• By increasing range of motion and decreasing pain, Therastim can be a highly effective way to prepare for physical therapy.
  • Therastim is used by many elite athletes and teams throughout the world.
  • Therastim dramatically reduces recovery time for ankle sprains and strained tendons or ligaments.
  • Every year, thousands of patients receive Therastim treatment, it has proven effective on all types of chronic pain including RSDS and FibromyalgiaWhat is amazing to me is that all of this is available right here in Boquete! Plus, this is not all that is available here in Boquete. Many more options such as Yoga, botanicals, energy healing and much more…  So whether or not you’re traveling to Boquete or looking to move here, give us a call and we can get you connected with any one or all of these service providers while you stay at Casa de Montaña for your recovery!

    Contact Us at Casa de Montaña Bed & Breakfast

 

What you may see, smell or hear in Boquete, Panama, that you most likely won’t anywhere else!

Blog by Terry Richmeier

So, I was sitting in the office today and heard the sound of hoofs clanging! I paid no attention as this is a normal and frequent ritual that happens in front of Casa de Montaña Bed & Breakfast. Then it occurred to me that this is NOT a normal daily occurrence in most people’s lives. So, I thought I would write about the different things you may encounter here in Boquete, Panama.

Now that I’ve heard the hoofs of the horse coming down the road, I jumped up and headed directly for the door to snap a photo. Darn it, too late!  I will have to be ready tomorrow and try again. Several days have passed before I could capture the horse and rider but here they are:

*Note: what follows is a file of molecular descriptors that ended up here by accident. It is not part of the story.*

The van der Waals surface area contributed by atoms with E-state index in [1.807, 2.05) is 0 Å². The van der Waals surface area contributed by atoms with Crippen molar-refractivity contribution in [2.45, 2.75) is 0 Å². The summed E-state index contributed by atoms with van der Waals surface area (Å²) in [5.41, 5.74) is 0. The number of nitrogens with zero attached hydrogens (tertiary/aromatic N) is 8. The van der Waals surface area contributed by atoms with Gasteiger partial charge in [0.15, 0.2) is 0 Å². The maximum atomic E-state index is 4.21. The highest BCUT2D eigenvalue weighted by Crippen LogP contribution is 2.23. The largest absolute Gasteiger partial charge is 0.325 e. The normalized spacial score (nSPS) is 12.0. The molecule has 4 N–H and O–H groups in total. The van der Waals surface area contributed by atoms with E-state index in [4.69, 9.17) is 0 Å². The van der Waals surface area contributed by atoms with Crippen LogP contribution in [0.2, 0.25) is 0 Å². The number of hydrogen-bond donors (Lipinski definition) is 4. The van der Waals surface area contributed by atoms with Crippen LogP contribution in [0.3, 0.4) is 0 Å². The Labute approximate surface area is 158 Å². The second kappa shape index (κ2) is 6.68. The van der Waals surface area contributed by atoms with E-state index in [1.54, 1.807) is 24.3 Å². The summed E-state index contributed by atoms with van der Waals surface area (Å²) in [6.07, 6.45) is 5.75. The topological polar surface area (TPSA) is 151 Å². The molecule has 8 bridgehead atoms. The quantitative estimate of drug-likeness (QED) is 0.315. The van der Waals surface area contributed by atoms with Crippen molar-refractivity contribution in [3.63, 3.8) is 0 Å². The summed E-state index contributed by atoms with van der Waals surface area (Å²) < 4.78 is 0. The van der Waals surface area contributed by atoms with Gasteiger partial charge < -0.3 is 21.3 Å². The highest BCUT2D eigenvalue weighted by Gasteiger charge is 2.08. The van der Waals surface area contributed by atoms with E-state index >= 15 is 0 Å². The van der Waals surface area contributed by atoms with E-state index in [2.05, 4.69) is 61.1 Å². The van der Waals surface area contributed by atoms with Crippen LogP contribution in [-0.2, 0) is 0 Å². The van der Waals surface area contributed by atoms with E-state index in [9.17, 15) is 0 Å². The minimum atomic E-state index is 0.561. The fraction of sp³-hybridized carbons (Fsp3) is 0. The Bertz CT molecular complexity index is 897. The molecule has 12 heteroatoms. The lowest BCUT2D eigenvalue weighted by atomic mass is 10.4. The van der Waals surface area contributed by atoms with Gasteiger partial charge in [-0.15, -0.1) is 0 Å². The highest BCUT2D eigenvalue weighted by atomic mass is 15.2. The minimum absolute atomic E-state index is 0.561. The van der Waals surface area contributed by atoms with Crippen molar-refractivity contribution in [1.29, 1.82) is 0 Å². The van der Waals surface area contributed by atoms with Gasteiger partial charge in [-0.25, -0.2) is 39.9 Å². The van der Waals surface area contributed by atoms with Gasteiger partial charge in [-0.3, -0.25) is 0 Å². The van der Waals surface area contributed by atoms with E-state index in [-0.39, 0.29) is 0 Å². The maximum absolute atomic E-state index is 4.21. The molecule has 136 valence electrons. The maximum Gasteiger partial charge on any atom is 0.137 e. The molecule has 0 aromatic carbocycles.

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In Boquete, Panama, horses are a way of life and owners seem to take great pride and care for their horses. It’s not unusual to see horses riding up and down in front of the bed & breakfast. Nor is it difficult to spot riders downtown either. In fact once a year, there is a horse parade of over three hundred horses and this takes place in downtown Boquete, Panama. And you can see little ponies every weekend for kids to ride.

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Another bit unusual item in Boquete neighborhoods is the sounds of Rooster’s starting their serenade all hours of the morning! Once you w4are here for a while, you become immune to the sound.  Many people in town raise roosters and hens in order to have food on their table. The roosters can be sold for $9.00 a rooster and the sounds can be heard from near and far throughout the valley!  Roosters are a source of income as well as a way to fertilize the hens and are a major part of the ambiance of Boquete!